I had the opportunity to discuss (and often debate) design choices with the very talented aspiring UX designer Andrew Lee, who helpedme understand how to bridge the gap between design and research. I worked with the social and enduring visual designer Mitchell Bernstein, who taught me the importance of approaching hard work and long days with a positive attitude. I collaborated with the godlike developer Sam Rose, the best FED I’ve ever met, and someone with a pure love for routine (and corgis). And I shared many experiences with the thoughtful and passionate user research/designer Kwaku Ayesu, who always challenged me to take a risk. Really, it was a pleasure working with these guys, and through our collaborative efforts, we produced a badass product that wouldn’t have been possible without them and their hard work. This showed in T-Squad’s executive playback and handoff of our product.

They say you can tell a lot about a person when they’re put under extreme pressure, and when T-Squad experienced this in the final weeks of Maelstrom, we learned just how vulnerable we were. The final weeks were shaky at best — we didn’t know if our product was up to par, to be honest, we all felt skeptical that it was going to be anywhere close to being done; with the stress, came disagreement and contention — the last few weeks we vehemently argued over the final designs and presentation decisions. In our stress, there was something Devin said early in Maelstrom that made all the difference —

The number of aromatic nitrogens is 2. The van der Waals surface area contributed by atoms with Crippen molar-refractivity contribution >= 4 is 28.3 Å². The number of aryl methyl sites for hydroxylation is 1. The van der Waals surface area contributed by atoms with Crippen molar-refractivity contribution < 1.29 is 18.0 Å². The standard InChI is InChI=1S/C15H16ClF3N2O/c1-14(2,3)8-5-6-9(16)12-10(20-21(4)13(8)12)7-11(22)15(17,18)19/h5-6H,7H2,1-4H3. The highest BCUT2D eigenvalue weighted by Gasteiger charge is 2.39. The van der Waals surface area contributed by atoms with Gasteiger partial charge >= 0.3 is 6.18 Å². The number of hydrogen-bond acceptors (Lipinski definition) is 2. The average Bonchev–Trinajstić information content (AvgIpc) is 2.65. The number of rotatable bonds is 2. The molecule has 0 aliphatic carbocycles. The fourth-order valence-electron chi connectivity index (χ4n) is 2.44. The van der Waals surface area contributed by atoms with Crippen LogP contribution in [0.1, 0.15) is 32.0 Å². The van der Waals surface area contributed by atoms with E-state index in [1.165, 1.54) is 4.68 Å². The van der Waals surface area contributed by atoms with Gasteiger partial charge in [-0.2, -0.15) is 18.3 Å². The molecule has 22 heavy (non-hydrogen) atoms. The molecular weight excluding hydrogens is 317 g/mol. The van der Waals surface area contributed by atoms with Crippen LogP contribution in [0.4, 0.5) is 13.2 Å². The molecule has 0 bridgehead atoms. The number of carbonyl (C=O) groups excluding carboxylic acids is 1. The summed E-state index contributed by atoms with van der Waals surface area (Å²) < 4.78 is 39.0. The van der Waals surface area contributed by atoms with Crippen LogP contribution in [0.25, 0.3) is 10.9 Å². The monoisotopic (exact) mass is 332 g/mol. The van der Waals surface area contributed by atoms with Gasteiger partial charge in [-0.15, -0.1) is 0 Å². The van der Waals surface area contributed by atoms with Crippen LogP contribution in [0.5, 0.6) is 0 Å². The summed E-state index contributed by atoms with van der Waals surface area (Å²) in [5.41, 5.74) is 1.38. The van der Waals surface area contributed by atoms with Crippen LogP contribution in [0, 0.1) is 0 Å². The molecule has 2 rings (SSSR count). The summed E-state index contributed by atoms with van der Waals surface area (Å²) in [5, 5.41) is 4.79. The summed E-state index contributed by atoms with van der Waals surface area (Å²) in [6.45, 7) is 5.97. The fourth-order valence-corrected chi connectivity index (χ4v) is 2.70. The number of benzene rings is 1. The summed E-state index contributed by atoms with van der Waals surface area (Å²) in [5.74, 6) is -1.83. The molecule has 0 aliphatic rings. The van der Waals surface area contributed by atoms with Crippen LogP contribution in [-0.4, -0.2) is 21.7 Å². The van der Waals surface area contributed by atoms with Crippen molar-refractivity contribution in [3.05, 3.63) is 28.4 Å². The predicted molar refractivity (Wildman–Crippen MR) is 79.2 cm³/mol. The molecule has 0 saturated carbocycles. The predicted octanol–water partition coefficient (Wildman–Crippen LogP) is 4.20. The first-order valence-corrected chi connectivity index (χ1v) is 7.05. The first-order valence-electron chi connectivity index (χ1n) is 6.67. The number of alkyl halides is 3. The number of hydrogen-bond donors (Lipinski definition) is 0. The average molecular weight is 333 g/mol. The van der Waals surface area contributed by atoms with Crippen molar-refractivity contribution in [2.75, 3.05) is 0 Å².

“it doesn’t matter if you’re moving forward, backward, or sideways in your progress, as long as you’re moving somewhere.”

I held onto the quote as we argued and pushed forward, and despite the pressure and stress, T-Squad came together, pulled through, and ended up doing quite well.

We still kept it tight though

In the final days leading up to our presentation, we probably got 4 to 5 hours of sleep every day, but we put the work in to complete what we’d worked so hard on. In that final push, everything seemed to sync up beautifully. It’s as if we were too tired to argue,and through that lowered threshold, we just agreed on everything and flowed forward. Our final mockups and designs were finished by Andrew and Mitchell, and I drafted our presentation and Mitchell made it look spectacular. We finished our final versions of everything the night before our presentation, and spent quite a few hours just rehearsing, and WOW did it pay off.

The final presentations of Maelstrom all happened in the same room, and it was packed — designers from all around the studio and remotely from others were in attendance. It was kind of a big deal — we felt nervous about everything, but we felt confident because of the sheer amount of time and effort put into our project. I was the person who started my team’s presentation, and out of all our countless rehearsals, the executive presentation was by far the best. From start to finish,

I couldn’t help but feel emotional and proud of all the work we did, and I didn’t want to let that go to waste